South Florida Sun Sentinel from Fort Lauderdale, Florida on April 27, 2018 · A10
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South Florida Sun Sentinel from Fort Lauderdale, Florida · A10

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Fort Lauderdale, Florida
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Friday, April 27, 2018
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A10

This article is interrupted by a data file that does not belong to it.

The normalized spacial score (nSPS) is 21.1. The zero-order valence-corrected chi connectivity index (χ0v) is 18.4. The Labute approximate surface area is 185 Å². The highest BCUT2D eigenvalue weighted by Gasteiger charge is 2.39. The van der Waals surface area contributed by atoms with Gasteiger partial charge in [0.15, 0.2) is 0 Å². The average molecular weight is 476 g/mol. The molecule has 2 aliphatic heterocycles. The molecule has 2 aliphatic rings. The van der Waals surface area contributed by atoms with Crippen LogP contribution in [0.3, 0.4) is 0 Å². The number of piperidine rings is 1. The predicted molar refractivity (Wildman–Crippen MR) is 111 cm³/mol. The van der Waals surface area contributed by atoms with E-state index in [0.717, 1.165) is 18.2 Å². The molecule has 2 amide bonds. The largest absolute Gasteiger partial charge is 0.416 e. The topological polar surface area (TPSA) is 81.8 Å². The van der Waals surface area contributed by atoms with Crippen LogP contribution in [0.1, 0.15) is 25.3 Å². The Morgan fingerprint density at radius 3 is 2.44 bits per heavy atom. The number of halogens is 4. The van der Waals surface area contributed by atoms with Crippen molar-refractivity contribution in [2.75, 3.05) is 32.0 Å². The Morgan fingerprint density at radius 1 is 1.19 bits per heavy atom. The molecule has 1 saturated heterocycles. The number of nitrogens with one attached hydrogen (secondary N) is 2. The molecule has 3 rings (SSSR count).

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10A Sun Sentinel SunSentinel.com Friday, April 27, 2018 pn The school district is also protected from lawsuits by a state statute in that plaintiffs must give six months' notice before filing a claim. If it were treated as multiple incidents, the cap would apply to each case. Thursday, school district spokeswoman Nadine Drew wrote in an email: "The School District is not attempting to limit damages, but it is simply stating the law of the State of Florida that has been put in place by the Legislature." She said that other students seeking damage claims will be met with the same response. The outrage ballooned after a lawyer for Daniela Menescal, a student hurt in the shooting, filed a petition asking that a judge review whether the district can limit the amount paid to victims in this way. tim constituted a separate incident when reviewing the case of a fatal shooting at a fraternity party involving multiple victims. Menescal was in Room 1214, her Holocaust history class, when Cruz opened fire through the glass panel in the door. The petite 17-year-old barely managed to hide behind a filing cabinet and was struck by shrapnel that injured her thigh and hip and lower back area In an interview with the South Florida Sun Sentinel, Menescal said the blood on her white pants jolted her out of denial she couldn't believe she was experiencing a school shooting. Nearby, classmates Nicholas Dworet and Helena Ramsay lay lifeless. The image of the pair is one Menescal says she will never forget. "It's really an image that's not going to leave my mind ever," she told the Sun Sentinel in March. "I really just hate thinking about it. Even if I try not to think about it every day, I do. "It's part of my daily life now." rolmedaSunSentinel.com, 9S4-3S6-44S7, Twitter SSCourts and rolmeda LIABILITY Continued from Page 1A separate incident And Todd Michaels, an attorney who represents the families of two people killed during Nikolas Cruz's rampage Feb. 14, said that if the district doesn't adequately compensate victims, "we're going to make sure they're held accountable for their behaviors." Michaels added: "We were so appalled and taken aback by the adjuster's ridiculous quote." "The letter that went to this family is the same letter that will go to every family that provides the School Board with a ... notice of their intent to file suit," Drew wrote. Beyond the state statute limitations, victims can seek further compensation by filing a claims bill through the legislature that would have to pass like any other bill of law. However, Lawlor says the Florida Supreme Court in 2003 ruled that the shooting of a separate vic AIR Continued from Page 1A Thunderbirds will not be performing, we totally respect their decision given the situation," Bryan Lilley, president of the Fort Lauderdale Air Show, said in a prepared statement Thursday morning. "We wish them the best as they recover from their loss." In response to the pilot's death, the Thunderbirds also recently called off appearances at Sun 'n Fun International Fly-In and Expo in Lakeland and Wings Over Columbus in Mississippi. The Thunderbirds were billed as the Fort Lauderdale Air Show's headliner; their last Fort Lauderdale flyover was in ISRAEL Continued from Page 1A ship out at sea with no power adrift" Although the plan is to present the results of the vote to Gov. Rick Scott and urge him to remove or suspend Israel, the vote is largely symbolic and does not translate into immediate action or consequence for the sheriff. Israel wrote off the vote as "inconsequential" and an attempt to extort a pay raise while Scott punted on how he'll proceed. "I am accountable to the citizens of Broward County. My job is to continue to do the job I was elected to do, which is to ensure the safety of Broward County's L9 million residents," Israel said in a prepared statement after the union vote was announced Thursday afternoon. "I will not be distracted from my duties by this inconsequential ... union vote, which was designed to extort a 6.5 percent pay raise from this agency. "Those who purportedly voted in this straw ballot reflect only a small number of the 5,400 employees. The unions representing the vast majority of our employees solidly support the leadership of this agency." To that, Bell said: "The sheriff is a complete liar, capital letters on that This has never been about a contract." The union is in the last year of a three-year contract. It hasn't begun talks on a new one but has been negotiating in recent weeks for raises and been told there isn't money for more than a 2.5 percent increase, Bell said. The association, a chapter of the International Union of Police Associations, called for the "no confidence" vote April 20, citing a list of grievances topped by crushed morale amid national criticism over the agency's disastrous response to the Feb. 14 Parkland school shooting and the sheriff's response to the negative feedback. An ex-student, Nikolas Cruz, armed with an assault-style rifle, MEGRATH Continued from Page 1A Megrath says his heartache will be easier since a man long accused in the killing at the old Palm Beach Mall and ultimately acquitted will be serving a prison sentence for other crimes. Megrath spoke this week from his home in North Carolina about the recent punishment for Jesse Lee Miller Jr. five years in a Florida prison for heroin dealing charges from 2016. "It's not going to bring Nicholas back, but I'm glad they got Miller on something that will keep him locked up for a while," Megrath told the South Florida Sun Sentinel. Miller, 36, pleaded guilty this month, rather than risk a trial on counts punishable by up to 75 years. With credit for 500 days already spent in jail, Miller likely will be free in about three years. Then he'll have 20 years to pay off a $52,500 fine. By taking the plea deal, Miller dropped a claim that he had been entrapped by West Palm Beach 2016. Before the Air Show's announcement, Master Sgt. Christopher Boitz, a spokesman for the Thunderbirds' public affairs office in Nevada, had said Wednesday that the scrubbed shows allowed the Thunderbirds to mourn Del Bagno and to seek his replacement. Thursday morning, the Thunderbirds said in a news release that they had picked Maj. Nick "Khan" Krajicek to replace Del Bagno, adding that the canceled Fort Lauderdale date buys time "to facilitate Kra-jicek's requalification training." The crash is still under investigation, Boitz said, and the Thunderbirds resumed flying April 18. Two weeks ago, Thunderbirds commander Lt Col. Kevin Walsh posted a YouTube video saluting Del Bagno, referring to him by his call sign, "Cajun." "We remember Cajun as an airman, a warrior, a talented fighter pilot, and a great friend with more than 3,500 flight hours in over 30 different aircraft," Walsh says in the video. "He lived to fly and inspire the next generation." The elite fighter-jet team, based out of Nellis Air Force Base north of Las Vegas, has performances scheduled at another 30 locations across the country through November. pvalyssouthflorida.com or 9S4-3S6-4364 m " Broward Sheriff Scott Israel stands for the Pledge of Allegiance during memorial service Thursday to honor those deputies killed in the line of gunned down 34 students and staff, killing 17. When it was realized that Scot Peterson, the Broward deputy assigned to protect the school, did not storm the building to confront the killer, but remained outside and gave incorrect information to other arriving deputies, Israel publicly castigated him. Bell said Israel has refused to take responsibility, personally or as the leader of the agency, for the failures at the scene of the worst school shooting since Sandy Hook. "It's always everybody else's fault besides the sheriff," Bell said. The association represents 1,050 members and its contract covers 1,300 deputies and sergeants. The vote was open to all of them, and 628 voted, including 94 who said they still have confidence in the sheriff. Under orders from Scott, the Florida Department of Law Enforcement is investigating how the police. Miller's lawyer believes the agency retaliated against him soon after a jury cleared Miller in his third murder trial four years ago. "I have no doubt police targeted him none," said Assistant Public Defender Elizabeth Ramsey, who represented Miller in his last trial and the heroin case. Miller had no history of illegal drug use or drug arrests until this case, she said. Under the plea terms negotiated with Assistant State Attorney John Parnofiello, Miller was convicted of one count of trafficking in heroin and one count of possession of heroin with intent to sell. As part of the plea agreement, Circuit Judge Cheryl Caracuzzo on April 11 approved a furlough requested by the defense. Miller got permission to leave Palm Beach County Jail for nine days and spend time with his family and friends before surrendering for the prison term. In approving this special break, the judge said Miller would automatically get hit with a 20-year prison sentence if he failed to turn himself in. Sheriff's Office and other law enforcement agencies handled the response to the shooting at Marjory Stoneman Douglas High School. Scott's position Thursday was to wait and see what becomes of that investigation. "Gov. Scott believes that people must be held accountable for the reported failures in response to the school shooting in Parkland, which is why he immediately called for a full and systematic FDLE investigation into the matter," said John Tupps, a spokesman for the governor's office. "Once that investigation is complete, and we have all the facts, the appropriate steps will be taken to hold people accountable." Scott also took a swipe at Peterson, who has since resigned. "Gov. Scott is absolutely disgusted the BSO deputy did not rush into the school to save these victims," Tupps said. Ramsey said Miller, now a convicted felon, should qualify for a work release program that would let him provide financially for his wife and children. The West Palm Beach police narcotics investigation of Miller began at the end of 2014, court records show. That's when the cops said they got a tip from an informant that Miller was dealing under the street name "Red." Ramsey claims that although police reports say the informant first tipped off the cops about Miller, she believes the police decided to go after Miller and sought the informant's help. Police arranged for the informant to make heroin buys from Miller in January and February 2015, but follow-up attempts to have Miller deal with an undercover cop failed when Miller didn't play ball. The investigation of Miller resumed in February 2016 with another tip, records show. Police arranged to have an officer pose as a heroin addict looking to buy narcotics from Miller, which led to a series of phone calls and transactions that summer, at MASTER SGT. CHRISTOPHER BOITZCOURTESY Air Force, Maj. Stephen Del Bagno, left, died April 4 when his aircraft crashed in practice. m MIKE STOCKERSTAFF PHOTOGRAPHER the Broward Sheriff's Office's annual duty. Meanwhile, another union, the Federation of Public Employees, on Monday announced it had renewed its contract by a vote of Llll to 38, which correlated with a vote of support and confidence in the sheriff. "This is also a vote of confidence in how you treat us and how our bargaining unit feels about you," the union's director, Anthony Mar-ciano, wrote in a letter to the sheriff. At 2,500 members, the federation is the largest union representing sheriff's office employees, the letter said. Israel, a Democrat, was overwhelmingly re-elected in 2016. He's not scheduled to face voters again until 2020. tealanezsun-sentinel.com, 9S4-3S6-4S42 or Twitter talanez locations in West Palm Beach and Riviera Beach, records show. Miller sold the heroin in capsules, exchanging the pills for cash payments of $300 and $600, with Miller delivering the drugs in his Chevy van, according to reports. Miller was arrested in September 2016 inside the Palm Beach County Courthouse. The cops intercepted him just ahead of a planned speech to local defense attorneys. The topic was his experience of serving seven years in prison until he was cleared in the Chick-fil-A robbery-murder case. Miller, a former employee, emerged as a suspect early in the investigation. The store's evening manager was bound to a chair with duct tape in an employee bathroom and shot once in the back of the head after the restaurant closed for the night Miller was arrested in 2000, but the charges were dropped a year later after prosecutors said they couldn't support an initial claim of a DNA match to Miller from a sld mask discarded near a mall trash bin. In 2003, a jury convicted Otto Wright, now 37, in the murder, Teacher uprising spreads By Melissa Daniels and Anita Snow Associated Press PHOENIX - A sea of teachers clad in red shirts and holding "Money for Schools" signs reached the Arizona Capitol to press lawmakers for action Thursday, a key event in an unprecedented walkout that closed most of the state's public schools and built on an educator uprising that bubbled up in other parts of the U.S. Tens of thousands of teachers and their supporters headed through downtown Phoenix to a rally to demand increased school funding on top of big pay hikes offered by the Republican governor. Widespread walkouts also were underway in Colorado, where teachers protested at their own Capitol and some schools were shut down. Educators in both states, who want more classroom resources, have received offers either for increased school funding or pay, but they say the money isn't guaranteed and the efforts aren't enough. The walkouts are the continuation of an uprising that spread from West Virginia, Oklahoma and Kentucky. A lack of resolution led Arizona educators to launch the first-ever statewide strike to force their demands. based on a confession that he was the lookout for the crimes pulled off with two accomplices. He did not name Miller as an associate. Wright, who later recanted, is serving a life sentence. Miller was re-arrested in 2007, after more DNA testing, and new evidence allegedly linking Miller to a note left at the scene. Miller had two trials in 2009: the first ended in a hung jury and the second resulted in a guilty verdict and life sentence. A successful appeal led to a third trial, when Miller testified, "I didn't have anything to do with this." The jury took less than three hours to find him not guilty. But Mike Megrath says he's certain Miller is responsible for the slaying of his son. And he's confident Miller will have future run-ins with the law. "He's a career criminal," Megrath said. "He'll get out and he'll do something again." mjfieemansun-sentinel.com, 561-243-6642 or Twitter marcjfieeman